Baton-wielding riot police broke up anti-government demonstrations in several cities across Russia and arrested scores of protesters. The rallies in cities from Saint Petersburg to Vladivostok were spearheaded by Alexei Navalny, the anti-corruption campaigner who has become the Kremlin's most visible opponent.

Navalny, who is mounting a long-shot bid to unseat Putin in a presidential election next year, had called for mass protests against what he says is a corrupt system of rule overseen by Russian President Vladimir Putin. Several thousand protesters, including many young people, turned out in Moscow at Navalny's behest, chanting "Russia without Putin" and "Russia will be free". Reuters witnesses saw more than 100 people arrested in central Moscow.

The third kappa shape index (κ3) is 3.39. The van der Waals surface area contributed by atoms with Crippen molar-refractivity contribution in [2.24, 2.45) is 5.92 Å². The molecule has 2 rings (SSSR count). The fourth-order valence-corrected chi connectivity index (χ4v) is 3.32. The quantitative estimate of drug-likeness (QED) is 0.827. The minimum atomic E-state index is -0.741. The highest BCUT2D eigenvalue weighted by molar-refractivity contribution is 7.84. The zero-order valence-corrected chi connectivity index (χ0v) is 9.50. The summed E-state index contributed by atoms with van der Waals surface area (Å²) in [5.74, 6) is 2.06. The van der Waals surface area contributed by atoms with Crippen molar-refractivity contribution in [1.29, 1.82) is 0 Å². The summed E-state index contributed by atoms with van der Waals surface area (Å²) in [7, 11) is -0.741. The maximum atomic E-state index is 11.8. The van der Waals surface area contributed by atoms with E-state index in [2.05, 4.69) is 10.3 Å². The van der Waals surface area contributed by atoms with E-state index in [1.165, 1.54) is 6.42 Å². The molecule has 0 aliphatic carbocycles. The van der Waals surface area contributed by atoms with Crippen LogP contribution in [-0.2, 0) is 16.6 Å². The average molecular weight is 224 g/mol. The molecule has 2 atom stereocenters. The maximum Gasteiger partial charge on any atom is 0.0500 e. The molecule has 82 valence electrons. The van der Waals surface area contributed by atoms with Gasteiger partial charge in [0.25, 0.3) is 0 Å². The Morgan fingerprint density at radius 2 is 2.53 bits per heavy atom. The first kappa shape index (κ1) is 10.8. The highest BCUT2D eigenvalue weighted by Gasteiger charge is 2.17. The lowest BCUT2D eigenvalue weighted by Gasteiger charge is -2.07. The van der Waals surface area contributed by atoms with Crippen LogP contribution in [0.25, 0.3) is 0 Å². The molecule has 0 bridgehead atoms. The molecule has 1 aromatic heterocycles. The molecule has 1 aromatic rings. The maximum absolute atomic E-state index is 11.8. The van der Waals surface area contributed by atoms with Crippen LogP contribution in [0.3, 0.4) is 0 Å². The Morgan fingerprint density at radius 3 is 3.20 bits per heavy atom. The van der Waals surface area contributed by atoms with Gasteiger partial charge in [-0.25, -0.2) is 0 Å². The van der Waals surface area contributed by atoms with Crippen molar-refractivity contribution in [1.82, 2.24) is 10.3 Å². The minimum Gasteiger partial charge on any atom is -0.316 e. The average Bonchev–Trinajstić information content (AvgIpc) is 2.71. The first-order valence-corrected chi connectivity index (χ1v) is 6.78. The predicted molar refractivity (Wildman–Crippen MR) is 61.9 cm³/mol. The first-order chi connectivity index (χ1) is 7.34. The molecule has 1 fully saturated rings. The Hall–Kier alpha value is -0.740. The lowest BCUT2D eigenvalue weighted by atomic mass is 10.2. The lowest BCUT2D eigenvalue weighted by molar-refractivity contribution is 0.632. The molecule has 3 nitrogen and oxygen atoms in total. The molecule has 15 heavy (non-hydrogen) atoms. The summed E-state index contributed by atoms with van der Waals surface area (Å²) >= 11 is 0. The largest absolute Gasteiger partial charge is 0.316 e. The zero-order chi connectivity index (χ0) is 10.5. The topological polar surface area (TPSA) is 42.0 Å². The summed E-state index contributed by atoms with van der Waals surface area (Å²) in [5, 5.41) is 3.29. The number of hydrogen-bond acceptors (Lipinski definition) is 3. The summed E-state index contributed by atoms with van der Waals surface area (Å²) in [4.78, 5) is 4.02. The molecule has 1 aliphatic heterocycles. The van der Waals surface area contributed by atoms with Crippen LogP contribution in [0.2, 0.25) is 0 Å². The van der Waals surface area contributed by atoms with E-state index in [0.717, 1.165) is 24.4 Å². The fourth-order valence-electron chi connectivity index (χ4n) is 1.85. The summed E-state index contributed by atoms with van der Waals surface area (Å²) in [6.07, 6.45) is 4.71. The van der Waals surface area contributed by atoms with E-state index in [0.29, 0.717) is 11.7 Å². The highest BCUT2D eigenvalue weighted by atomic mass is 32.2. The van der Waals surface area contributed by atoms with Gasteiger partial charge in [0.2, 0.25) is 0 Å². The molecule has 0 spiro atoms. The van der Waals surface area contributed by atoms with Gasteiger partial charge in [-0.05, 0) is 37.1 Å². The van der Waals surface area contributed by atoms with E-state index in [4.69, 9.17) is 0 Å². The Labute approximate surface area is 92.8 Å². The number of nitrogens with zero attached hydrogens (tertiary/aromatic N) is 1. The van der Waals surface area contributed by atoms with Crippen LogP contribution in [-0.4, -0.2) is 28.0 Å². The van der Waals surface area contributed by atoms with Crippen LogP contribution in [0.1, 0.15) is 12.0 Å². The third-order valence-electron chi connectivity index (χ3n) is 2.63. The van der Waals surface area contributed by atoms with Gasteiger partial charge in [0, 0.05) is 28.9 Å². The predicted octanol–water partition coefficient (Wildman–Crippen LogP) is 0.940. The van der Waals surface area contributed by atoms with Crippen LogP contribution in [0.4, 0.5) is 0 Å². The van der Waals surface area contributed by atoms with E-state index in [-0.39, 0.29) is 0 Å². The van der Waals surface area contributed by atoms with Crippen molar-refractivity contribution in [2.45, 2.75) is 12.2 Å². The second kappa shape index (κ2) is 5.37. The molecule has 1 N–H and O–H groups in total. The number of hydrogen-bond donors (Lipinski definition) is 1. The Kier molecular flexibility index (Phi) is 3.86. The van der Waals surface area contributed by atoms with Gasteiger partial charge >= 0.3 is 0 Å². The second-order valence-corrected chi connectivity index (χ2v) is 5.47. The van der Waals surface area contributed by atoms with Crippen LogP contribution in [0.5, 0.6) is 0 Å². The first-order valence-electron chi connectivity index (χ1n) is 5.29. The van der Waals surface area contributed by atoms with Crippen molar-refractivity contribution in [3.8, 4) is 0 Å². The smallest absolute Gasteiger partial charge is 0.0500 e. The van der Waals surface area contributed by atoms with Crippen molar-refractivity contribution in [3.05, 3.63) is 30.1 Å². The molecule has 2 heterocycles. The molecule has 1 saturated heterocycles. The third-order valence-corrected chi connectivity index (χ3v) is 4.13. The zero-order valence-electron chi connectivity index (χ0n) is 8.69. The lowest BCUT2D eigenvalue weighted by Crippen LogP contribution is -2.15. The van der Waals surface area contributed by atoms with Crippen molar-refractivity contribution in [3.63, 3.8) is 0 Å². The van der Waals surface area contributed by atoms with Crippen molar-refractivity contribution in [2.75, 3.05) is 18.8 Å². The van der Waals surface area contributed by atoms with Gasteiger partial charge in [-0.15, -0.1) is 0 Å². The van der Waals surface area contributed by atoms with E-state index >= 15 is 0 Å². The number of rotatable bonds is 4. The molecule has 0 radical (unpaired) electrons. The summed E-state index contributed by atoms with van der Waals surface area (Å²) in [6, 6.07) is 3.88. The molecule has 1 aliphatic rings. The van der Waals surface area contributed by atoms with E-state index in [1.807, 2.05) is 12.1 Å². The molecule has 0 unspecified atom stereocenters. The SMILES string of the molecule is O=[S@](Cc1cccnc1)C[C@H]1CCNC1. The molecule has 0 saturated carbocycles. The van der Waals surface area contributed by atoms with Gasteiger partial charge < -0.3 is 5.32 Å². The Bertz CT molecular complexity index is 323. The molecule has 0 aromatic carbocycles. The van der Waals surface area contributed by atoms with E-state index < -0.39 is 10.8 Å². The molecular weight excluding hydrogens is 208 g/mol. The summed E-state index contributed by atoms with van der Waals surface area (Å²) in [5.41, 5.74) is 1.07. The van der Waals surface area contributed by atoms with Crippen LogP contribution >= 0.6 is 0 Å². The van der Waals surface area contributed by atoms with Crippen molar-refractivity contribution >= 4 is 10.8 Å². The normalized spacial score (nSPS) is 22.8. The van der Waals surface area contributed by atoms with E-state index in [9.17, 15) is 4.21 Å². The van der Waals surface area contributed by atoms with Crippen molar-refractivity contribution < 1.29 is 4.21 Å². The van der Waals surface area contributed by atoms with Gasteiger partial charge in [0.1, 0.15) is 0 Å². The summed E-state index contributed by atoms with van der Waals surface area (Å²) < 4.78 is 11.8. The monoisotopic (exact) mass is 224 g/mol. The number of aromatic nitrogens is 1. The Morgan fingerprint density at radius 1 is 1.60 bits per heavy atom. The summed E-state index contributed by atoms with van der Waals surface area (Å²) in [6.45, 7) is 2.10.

Moscow authorities had initially authorised a venue for the protest away from the city centre. However, Navalny said authorities had pressured firms into refusing to supply him and his allies with sound and video equipment, so he switched the venue to Tverskaya Street, Moscow's main avenue near the Kremlin. The General Prosecutor's Office had warned that a protest there would be illegal. Navalny was arrested outside his home en route to the rally.

Another activist and prominent Navalny supporter, Daniil Ken, was also arrested as he left his home in St Petersburg. He urged people to hold the protest in his absence at the city's Champ de Mars square. "Go for me please!" he tweeted. An Associated Press reporter counted more than 200 people arrested by police at an unsanctioned opposition rally in Saint Petersburg.

Russian state media ignored the protests.